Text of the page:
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Elliott Morss | May 23rd, 2017

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France: The Economic Challenges Facing Macron

France: The Economic Challenges Facing Macron
© Elliott R. Morss, Ph.D.

Introduction

Many in Europe breathed a sigh of relief when Macron was elected. But the economic problems he faces in France and the Eurozone are formidable. These issues are explored below.

France’s Economic Problems

The economic problems of France are summarized in Table 1. Economic growth has been sluggish since the 2008 US bank collapse. The result has been continuing high unemployment (now more than twice as high as in the US). The Keynesian remedy for high unemployment is deficit finance. But the French deficit is already high at 3% of GDP. And government debt as a percent of GDP is high by international standards as well.

Table 1. – France: Key Economic Indicators

Source: FocusEconomics

France and Germany are working together to keep the European Community and the Eurozone from breaking apart. But the French figures are troubling to the “austerity hawks” in the Community – Austria, Germany and The Netherlands. And it is far from clear just how Macron will turn these numbers around.

Eurozone Problems

France, along with other Eurozone countries, has been dragged down by problems in the currency union. First was the Greek crisis, followed by economic problems in Spain and Portugal. There is a major divide between countries in the Eurozone having economic problems and countries believing austerity solves all problems. I have earlier argued that a single currency union for countries as different as Greece and Germany will not work. In Table 2, I provide economic data on countries facing severe economic challenges (I call them the “Weak Sisters”) and the “austerity hawks.” The data in red are indicative of a problem.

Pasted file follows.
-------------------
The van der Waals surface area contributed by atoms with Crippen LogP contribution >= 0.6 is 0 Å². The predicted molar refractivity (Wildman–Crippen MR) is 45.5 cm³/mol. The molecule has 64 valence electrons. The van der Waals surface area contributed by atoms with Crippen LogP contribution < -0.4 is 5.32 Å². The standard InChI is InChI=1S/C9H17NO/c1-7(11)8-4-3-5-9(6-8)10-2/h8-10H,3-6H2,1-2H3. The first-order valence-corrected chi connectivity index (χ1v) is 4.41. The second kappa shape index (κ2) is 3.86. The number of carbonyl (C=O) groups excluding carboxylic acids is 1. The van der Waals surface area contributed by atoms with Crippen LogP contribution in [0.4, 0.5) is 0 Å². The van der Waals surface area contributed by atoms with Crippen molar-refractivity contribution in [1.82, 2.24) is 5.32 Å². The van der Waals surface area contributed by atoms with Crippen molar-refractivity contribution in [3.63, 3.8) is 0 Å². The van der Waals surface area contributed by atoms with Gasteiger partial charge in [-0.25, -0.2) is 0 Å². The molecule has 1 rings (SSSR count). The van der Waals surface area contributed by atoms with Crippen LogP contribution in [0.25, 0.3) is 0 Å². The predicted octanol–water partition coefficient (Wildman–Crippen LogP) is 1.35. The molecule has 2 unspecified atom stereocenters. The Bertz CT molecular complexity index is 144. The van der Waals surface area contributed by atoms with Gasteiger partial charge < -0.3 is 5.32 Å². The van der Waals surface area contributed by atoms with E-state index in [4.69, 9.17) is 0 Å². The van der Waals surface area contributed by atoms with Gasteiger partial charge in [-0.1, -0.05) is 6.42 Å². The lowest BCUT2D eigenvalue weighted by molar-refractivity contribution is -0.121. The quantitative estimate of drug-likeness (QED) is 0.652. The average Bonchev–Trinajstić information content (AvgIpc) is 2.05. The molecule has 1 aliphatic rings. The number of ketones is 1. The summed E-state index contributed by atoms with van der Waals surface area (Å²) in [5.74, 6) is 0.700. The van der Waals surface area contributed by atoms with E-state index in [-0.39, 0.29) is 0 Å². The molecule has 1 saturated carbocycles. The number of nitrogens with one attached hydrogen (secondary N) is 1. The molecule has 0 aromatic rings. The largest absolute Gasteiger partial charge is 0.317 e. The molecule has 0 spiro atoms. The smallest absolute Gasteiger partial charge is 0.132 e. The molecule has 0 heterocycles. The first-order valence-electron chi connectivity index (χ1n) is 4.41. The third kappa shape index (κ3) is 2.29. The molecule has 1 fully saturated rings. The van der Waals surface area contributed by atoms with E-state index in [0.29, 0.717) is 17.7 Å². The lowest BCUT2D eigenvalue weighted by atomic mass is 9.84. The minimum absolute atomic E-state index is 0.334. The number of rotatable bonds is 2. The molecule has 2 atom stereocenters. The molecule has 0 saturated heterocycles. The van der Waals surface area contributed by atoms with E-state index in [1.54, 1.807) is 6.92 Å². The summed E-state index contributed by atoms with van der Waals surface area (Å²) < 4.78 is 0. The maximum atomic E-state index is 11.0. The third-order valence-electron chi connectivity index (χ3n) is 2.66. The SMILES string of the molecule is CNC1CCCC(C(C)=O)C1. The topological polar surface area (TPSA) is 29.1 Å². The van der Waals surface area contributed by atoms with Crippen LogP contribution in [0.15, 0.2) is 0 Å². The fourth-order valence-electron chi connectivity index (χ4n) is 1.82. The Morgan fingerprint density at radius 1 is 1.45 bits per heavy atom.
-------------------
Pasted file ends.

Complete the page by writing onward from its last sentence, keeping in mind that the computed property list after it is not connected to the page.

Table 2. – Economic Problems of Other Eurozone Countries

Source: FocusEconomics

Macron addressed a number of the Eurozone’s problems as Hollande’s Economy Minister.

  1. In July 2015, he sided with the IMF, arguing that any Greek bailout package should include debt reductions. This is anathema to Germany. He argued that the Greek and European leaders co-produced the Greek government-debt crisis and that the agreement reached in summer 2015 between Greece and its creditors will not help Greece.
  2. In June 2016, he criticized the austerity policies imposed on Greece by other Eurozone countries. He argued that they are unsustainable and called for the joint establishment of “fiscal and financial solidarity mechanisms” and a mechanism for restructuring the debt of Eurozone member states.
  3. In April 2017, Macron called for a “rebalancing” of Germany’s trade surplus, saying that “Germany benefits from the imbalances within the Eurozone and achieves very high trade surpluses.”

While it is quite clear that the Greek debt is too high to be sustainable, it is not at all clear what he means by items 2 and 3.

Conclusions

 Going forward, Macron faces numerous economic challenges. And from what he has said, it is not at all clear what he will do to resolve them. In addition, it is hard to see how he will be able to put together a majority in the French Parliament after the elections in June. And with Brexit negotiations just getting underway, it would appear European uncertainties will continue for some time to come.

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